A range of systemic changes in the healthcare industry are substantially increasing demand for HCIT solutions across the ambulatory / office-based physician market. As the industry positions itself for greater levels of accountability in the new value-based paradigm, physician practices are struggling to keep pace with a range of compounding and interrelated clinical quality, compliance, and reimbursement challenges:
- Transition to Meaningful Use Stage 2 (and Beyond): As the industry transitions from the basic requirements of Meaningful Use Stage 1 to the much more complex and stringent requirements of Stage 2, physicians will need solutions that enable them to coordinate care, drive patient engagement via portals, and comply with clinical reporting requirements.
- Quality Reporting and Regulatory Initiatives: A growing number of regulatory and quality-driven initiatives require increasing levels of clinical granularity and performance reporting in order to lay the groundwork for value-based care models. A few examples of these initiatives include The Physician Quality Reporting System (PQRS), Value-Based Payment Modifiers, and the transition to the ICD-10 code set.
- Emergence of Value-Based Care: The healthcare industry is quickly moving toward a more holistic, integrated, patient-centric care system capable of reducing costs and improving outcomes. A variety of new, value-based programs (e.g., patient-centered medical homes, bundled payments, ACOs, etc.) are being established and shifting risk toward providers. This dynamic is placing substantial pressure on physician practices that are overwhelmingly ill-equipped to measure, monitor, and improve upon care quality, much less to effectively benchmark clinical outcomes against other providers, negotiate contracts with payers, and in an auditable manner, link outcomes to reimbursement.
A common misperception in the market is that EHR adoption driven by Meaningful Use Stage 1 and the HITECH stimulus has provided physicians with the IT infrastructure and functionality required to be successful as Meaningful Use Stage 2+ and value-based care initiatives roll out. However, TripleTree’s research suggests that the majority of physician practices have yet to implement a system with the necessary capabilities to avoid future penalties and deliver quality care.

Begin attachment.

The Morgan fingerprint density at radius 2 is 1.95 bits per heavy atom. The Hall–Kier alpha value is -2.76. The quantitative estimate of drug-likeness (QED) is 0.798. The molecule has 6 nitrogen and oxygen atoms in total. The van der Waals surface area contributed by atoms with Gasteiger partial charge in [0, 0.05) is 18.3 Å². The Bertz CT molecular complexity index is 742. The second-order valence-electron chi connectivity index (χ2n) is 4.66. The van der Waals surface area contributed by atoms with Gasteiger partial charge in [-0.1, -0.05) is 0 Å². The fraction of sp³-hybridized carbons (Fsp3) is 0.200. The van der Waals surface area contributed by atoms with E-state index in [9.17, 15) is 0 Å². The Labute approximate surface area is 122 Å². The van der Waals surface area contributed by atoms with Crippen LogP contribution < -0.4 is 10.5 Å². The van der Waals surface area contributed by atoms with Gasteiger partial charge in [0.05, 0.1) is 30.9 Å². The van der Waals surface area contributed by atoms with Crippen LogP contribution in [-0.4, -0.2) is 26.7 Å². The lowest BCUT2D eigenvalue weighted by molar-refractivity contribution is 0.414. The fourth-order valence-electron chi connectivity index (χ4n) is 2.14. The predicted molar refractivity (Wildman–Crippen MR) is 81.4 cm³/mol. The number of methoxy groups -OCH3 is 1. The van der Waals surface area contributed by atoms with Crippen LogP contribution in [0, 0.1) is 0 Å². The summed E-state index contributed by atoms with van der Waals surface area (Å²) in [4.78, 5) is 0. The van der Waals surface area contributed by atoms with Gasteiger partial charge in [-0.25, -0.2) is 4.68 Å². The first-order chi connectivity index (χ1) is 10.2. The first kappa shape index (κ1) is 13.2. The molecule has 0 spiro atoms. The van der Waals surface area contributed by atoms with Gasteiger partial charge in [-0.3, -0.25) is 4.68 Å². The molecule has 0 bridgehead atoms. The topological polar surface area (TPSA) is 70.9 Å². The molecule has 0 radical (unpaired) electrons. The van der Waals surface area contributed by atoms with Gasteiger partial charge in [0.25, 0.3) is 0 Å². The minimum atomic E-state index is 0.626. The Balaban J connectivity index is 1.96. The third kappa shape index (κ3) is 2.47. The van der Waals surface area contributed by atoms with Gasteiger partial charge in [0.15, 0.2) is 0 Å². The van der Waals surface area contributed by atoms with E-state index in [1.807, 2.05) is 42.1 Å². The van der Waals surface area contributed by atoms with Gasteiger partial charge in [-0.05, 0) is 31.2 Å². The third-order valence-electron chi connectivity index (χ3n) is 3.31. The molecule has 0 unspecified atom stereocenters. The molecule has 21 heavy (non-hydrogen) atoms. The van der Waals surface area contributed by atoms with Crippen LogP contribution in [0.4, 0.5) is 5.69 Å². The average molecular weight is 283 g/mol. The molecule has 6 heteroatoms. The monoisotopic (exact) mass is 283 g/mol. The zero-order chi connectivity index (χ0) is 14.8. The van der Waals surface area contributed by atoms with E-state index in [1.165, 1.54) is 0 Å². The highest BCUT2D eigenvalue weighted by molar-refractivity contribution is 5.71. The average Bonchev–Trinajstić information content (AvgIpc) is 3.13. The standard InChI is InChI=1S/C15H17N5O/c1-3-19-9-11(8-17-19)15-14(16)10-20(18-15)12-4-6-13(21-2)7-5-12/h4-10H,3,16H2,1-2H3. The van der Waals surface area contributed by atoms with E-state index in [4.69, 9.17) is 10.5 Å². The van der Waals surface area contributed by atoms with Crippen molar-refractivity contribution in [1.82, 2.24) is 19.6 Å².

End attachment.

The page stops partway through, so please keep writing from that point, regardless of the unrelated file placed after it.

As depicted in Figure 1, 22% of the physician market has not implemented an EHR while 78% of the physician market utilizes ‘Any’ EHR. Our research suggests that a tremendous amount of vendor consolidation and churn will occur within the 78% of the market that has “Any” EHR solution as many of these solutions are woefully ill-prepared to address the challenges outlined above. This is supported by a recent KLAS report on physician EHRs that found across 15 vendors, 30% of customers on average were either ‘Leaving’ the product or were ‘Stuck’ (see Figure 2).
As this vendor disruption takes place and competitive separation sets in, there are several technological and business attributes that define the vendors that will ultimately capitalize on this opportunity:
- Fully-Integrated Cloud-Based Platform: A fully-integrated clearinghouse, PM, EHR, and patient portal provides a “single source of truth” for physician practices that improves practice efficiency, care quality, compliance, and performance. Deployment via the Cloud is imperative as physician practices lack the staff, time, and money to deploy client server solutions. Without this foundation intact it is difficult to stay on the cutting edge of next generation technologies.
- Advanced Functionality to Support Near-Term Challenges: Solutions must have advanced features and functionality to add immediate value to the physician practice. Examples include but aren’t limited to:
- Real-time alerts at the point of care
- Device-agnostic mobility
- Meaningful Use certification
- Clinical and operational reporting and analytics
- Patient engagement
- Innovation / Flexibility to Stay Ahead of Long-Term Market Drivers: Ongoing innovation to adapt to the changing needs of the physician market is critical, particularly as providers take on risk and participate in value-based care initiatives. Key areas for innovation include:
- Operational excellence (e.g., financial and clinical goal setting, progress tracking, and performance comparison, physician quality transparency and reporting, etc.)
- Clinical intelligence
- Patient surveillance, education, and outreach
- Additionally, market leaders are developing adjacent capabilities such as telehealth / remote patient visits and HCC code optimization built directly into the physician’s workflow.
- Size, Scalability, and Distribution: Size and operational scalability are critical as only those vendors with the ability to make continued investments in innovation will be able to advance and keep up with the market’s demands. Additionally, given the sheer number and geographic dispersion of office-based physicians, vendors possessing low-cost lead generation and sales models with rapid lead-to-close and implementation timelines will have a competitive edge.
We will continue to monitor the physician market and expect to see significant investment, consolidation, and disruption as constituents across the healthcare landscape seek to capitalize on the market opportunity.
Until then, let us know what you think.